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Tatsuto Takeuchi, Karen K. De Valois, Harumi Saito; Perception of temporally-filtered moving natural images. Journal of Vision 2005;5(8):607. doi: 10.1167/5.8.607.
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© ARVO (1962-2015); The Authors (2016-present)
Unlike smoothly moving sinusoidal gratings, natural images that move contain many temporal frequencies. Human sensitivity to a pattern having a single temporal frequency has been measured. The purpose of this study is to examine how individual image components having different temporal frequencies affect our perception of the motion of moving natural images.
We prepared movies from natural images (running animals, aerial landscapes, river flow, moving car, and so on). Various filters were applied in the temporal frequency domain to the sequence of (luminance or color) variations of each pixel to obtain a temporally-filtered moving image.
In psychophysical experiments, we measured the perceived speed, motion direction and perceived smoothness of moving images. Subjects observed non-filtered and filtered movies in succession and judged which object in the two movies appeared to move faster and more smoothly. Subjects also observed a single filtered movie and judged the motion direction of an object in the movie.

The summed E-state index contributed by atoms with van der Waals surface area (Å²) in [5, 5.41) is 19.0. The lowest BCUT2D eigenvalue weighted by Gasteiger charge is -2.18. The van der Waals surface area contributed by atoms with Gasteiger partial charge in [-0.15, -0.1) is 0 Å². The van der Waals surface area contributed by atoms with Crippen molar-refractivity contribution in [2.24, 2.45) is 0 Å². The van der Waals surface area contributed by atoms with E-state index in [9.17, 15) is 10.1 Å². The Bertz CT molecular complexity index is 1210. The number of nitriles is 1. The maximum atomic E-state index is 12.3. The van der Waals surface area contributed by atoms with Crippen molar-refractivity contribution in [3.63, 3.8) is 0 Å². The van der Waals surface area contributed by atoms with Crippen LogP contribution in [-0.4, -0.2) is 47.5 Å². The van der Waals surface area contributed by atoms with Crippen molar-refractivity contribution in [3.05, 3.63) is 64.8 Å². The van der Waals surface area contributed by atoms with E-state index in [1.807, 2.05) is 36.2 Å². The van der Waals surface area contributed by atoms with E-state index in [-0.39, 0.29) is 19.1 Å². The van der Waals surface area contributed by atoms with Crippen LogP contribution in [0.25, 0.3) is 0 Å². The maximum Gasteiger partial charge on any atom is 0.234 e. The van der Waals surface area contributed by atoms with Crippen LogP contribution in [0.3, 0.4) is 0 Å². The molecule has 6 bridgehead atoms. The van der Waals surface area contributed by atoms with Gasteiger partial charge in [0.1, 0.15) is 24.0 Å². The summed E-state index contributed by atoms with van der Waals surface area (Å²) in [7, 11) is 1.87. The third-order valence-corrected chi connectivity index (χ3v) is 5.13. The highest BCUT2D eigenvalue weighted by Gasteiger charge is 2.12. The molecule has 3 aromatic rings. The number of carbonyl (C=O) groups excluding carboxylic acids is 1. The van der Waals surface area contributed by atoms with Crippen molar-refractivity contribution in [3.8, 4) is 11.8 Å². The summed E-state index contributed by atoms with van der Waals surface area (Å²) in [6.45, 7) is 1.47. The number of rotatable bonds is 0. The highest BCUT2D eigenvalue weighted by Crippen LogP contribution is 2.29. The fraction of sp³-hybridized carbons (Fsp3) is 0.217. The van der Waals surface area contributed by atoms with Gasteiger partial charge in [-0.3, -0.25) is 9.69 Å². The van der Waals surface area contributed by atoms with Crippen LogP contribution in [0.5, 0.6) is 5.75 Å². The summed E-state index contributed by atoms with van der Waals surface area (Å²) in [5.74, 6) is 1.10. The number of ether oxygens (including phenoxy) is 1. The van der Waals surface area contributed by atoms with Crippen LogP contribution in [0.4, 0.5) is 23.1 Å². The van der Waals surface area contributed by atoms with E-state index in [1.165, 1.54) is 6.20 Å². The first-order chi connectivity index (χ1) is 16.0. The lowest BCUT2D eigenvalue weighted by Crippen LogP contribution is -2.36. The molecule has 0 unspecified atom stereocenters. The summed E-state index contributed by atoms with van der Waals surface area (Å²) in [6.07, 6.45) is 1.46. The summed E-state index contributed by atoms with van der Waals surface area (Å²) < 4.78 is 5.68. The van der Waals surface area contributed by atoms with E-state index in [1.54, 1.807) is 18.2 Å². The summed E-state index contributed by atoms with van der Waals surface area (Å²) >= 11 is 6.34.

Temporal filtering greatly affected the impression of motion. Perceived speed was underestimated not only when a low-pass filter was applied, but also in high-pass filtered images. Perceived smoothness was much greater in low-pass filtered moving images than in the original movies. The impression of motion direction was drastically diminished in the high-pass moving images. The appearance of band-pass moving images was more strongly negatively affected than that of low-pass moving images. Color information improved appearance when the temporal filter was applied only to the luminance components of moving images. We also manipulated the amount of filtering (number of pixels to which a filter was applied) and found that a small number of unfiltered pixels greatly improved the appearance of the moving images.
These results demonstrate that lower temporal frequency information in both luminance and color is critical for the appearance of moving natural images.
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